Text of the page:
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Under the Guna Sun
Our night in Panama's paradise
September 10, 2023
Happy Sunday, travelers! Since I last wrote you, I’ve been to three new countries, read oh-so-many books, and moved seventeen hoursaway from my beloved Music City. I can’t wait to share it all with you—I’ll catch you up in a series of newsletters over the coming weeks. But for now, let’s go back to Easter.
As a refresher, we left off in Boquete, where Val and I hiked above the clouds in the Panamanian mountains.After three short days, we checked out of my favorite Airbnb from the Journey to 197 (so far, at least) and took the local bus to David. This time, it was a school bus with the windows rolled down. As my hair tangled with the wind rushing through our little window, I looked at my childhood friend and felt like the twenty years we’ve known one another hadn’t passed at all. School buses have that effect on people. A sunset hour on Copa and we were back where we began, in Panama City.
What came next was unlike anything we’d done before, and it was a one-time experience. We knew that going in, eyes wide open, eager to experience and cherish. The finite nature of the next two days bade me pause, called every sense to action. Soak it all in, because this moment, this place, this version of myself—all are fleeting, even more than usual.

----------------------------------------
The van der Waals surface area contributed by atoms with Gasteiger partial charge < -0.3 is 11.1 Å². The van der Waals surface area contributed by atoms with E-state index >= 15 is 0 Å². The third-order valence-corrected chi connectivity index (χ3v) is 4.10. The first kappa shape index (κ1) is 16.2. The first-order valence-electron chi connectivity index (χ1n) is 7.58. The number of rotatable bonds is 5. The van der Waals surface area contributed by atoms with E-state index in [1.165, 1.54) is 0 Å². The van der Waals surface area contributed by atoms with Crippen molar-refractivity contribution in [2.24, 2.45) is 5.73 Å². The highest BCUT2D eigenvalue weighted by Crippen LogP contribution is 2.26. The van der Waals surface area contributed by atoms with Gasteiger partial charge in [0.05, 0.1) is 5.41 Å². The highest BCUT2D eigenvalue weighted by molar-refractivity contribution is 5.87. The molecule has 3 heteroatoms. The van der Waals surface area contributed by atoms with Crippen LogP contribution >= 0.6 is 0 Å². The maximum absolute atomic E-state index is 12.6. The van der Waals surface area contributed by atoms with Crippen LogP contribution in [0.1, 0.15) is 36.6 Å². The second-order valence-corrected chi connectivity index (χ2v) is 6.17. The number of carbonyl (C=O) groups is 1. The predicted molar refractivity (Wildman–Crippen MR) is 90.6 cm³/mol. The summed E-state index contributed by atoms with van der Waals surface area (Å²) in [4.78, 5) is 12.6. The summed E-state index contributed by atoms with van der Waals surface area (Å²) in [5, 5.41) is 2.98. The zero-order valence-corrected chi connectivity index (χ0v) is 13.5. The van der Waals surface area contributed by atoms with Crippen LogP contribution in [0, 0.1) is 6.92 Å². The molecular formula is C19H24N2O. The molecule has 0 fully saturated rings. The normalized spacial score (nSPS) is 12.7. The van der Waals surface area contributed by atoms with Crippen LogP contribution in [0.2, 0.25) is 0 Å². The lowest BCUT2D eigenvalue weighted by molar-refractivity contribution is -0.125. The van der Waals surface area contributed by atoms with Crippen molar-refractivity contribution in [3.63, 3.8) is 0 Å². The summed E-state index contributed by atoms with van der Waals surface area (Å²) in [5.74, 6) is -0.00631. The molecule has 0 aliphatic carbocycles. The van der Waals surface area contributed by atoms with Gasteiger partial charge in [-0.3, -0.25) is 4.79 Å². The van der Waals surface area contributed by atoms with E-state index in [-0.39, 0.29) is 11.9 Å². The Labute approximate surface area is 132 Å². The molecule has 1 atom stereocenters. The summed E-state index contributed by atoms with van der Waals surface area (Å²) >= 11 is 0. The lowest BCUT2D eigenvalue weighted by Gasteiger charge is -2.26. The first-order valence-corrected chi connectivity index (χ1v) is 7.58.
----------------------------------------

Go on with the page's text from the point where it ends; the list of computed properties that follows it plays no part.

In the quiet stillness of 4am, we woke as Panama City slumbered. There’s something magical about seeing bustling cities, vibrant and full of life, still in deep breaths of sleep in the wee hours of the morning. Our driver pulled up to our hotel in a 4x4 right as we left our suitcases with the luggage check.
Our San Blasadventure was about to begin.
After three hours of swinging back and forth in winding roads through the middle of Panama with the rise of the morning sun, we made it through the first part of hard. And by hard, I mean we saw cars pulled over on the way with people throwing up from road sickness. At least we were still on stable ground—the boat ride came next.
At the rustic dock, a man with a smile brighter than the sun walked up to us and waved. I recognized him instantly—he was none other than our Airbnb host. Yes, you read that correctly. I booked this entire adventure on Airbnb. This one, to be exact.
Our transit to San Blas, part 2, was an hourlong speedboat ride starting from a river that ultimately feeds into the Caribbean Sea. Sprays of sea water came into the boat at every turn. We were all drenched by the end, but we made the most of it. My neighbor opened his cooler and started passing around light beers—here for a good time, not a long time.
Even in our exhaustion from the 4am wakeup call, all of it melted away when the boat slowed and we were pulled to shore.
Welcome to Tubasenika.
We spent the day lounging in paradise, splitting our time between our front yard and a tiny communal beach down the path. After so much planning to get here, it felt almost anti-climactic for the main activity to be, well, being. I asked for an island paradise, and that is what I got. Any beach I see in the future will be compared to this one,for all my days.